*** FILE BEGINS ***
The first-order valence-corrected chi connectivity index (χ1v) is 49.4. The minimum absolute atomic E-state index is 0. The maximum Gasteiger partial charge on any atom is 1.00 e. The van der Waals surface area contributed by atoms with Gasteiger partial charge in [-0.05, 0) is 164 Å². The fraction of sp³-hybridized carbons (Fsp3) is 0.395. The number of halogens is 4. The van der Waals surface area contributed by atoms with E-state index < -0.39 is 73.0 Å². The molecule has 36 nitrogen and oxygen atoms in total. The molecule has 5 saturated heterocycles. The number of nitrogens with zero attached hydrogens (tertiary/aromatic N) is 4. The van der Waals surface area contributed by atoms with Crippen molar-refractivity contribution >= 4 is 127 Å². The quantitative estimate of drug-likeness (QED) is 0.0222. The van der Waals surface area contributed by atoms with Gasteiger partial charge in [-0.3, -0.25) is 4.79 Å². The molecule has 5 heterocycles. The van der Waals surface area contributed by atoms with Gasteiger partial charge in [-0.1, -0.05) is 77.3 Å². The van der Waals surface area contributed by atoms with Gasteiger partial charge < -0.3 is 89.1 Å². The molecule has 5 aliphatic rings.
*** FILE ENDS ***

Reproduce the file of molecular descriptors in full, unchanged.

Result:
The first-order valence-corrected chi connectivity index (χ1v) is 49.4. The minimum absolute atomic E-state index is 0. The maximum Gasteiger partial charge on any atom is 1.00 e. The van der Waals surface area contributed by atoms with Gasteiger partial charge in [-0.05, 0) is 164 Å². The fraction of sp³-hybridized carbons (Fsp3) is 0.395. The number of halogens is 4. The van der Waals surface area contributed by atoms with E-state index < -0.39 is 73.0 Å². The molecule has 36 nitrogen and oxygen atoms in total. The molecule has 5 saturated heterocycles. The number of nitrogens with zero attached hydrogens (tertiary/aromatic N) is 4. The van der Waals surface area contributed by atoms with Crippen molar-refractivity contribution >= 4 is 127 Å². The quantitative estimate of drug-likeness (QED) is 0.0222. The van der Waals surface area contributed by atoms with Gasteiger partial charge in [-0.3, -0.25) is 4.79 Å². The molecule has 5 heterocycles. The van der Waals surface area contributed by atoms with Gasteiger partial charge in [-0.1, -0.05) is 77.3 Å². The van der Waals surface area contributed by atoms with Gasteiger partial charge < -0.3 is 89.1 Å². The molecule has 5 aliphatic rings.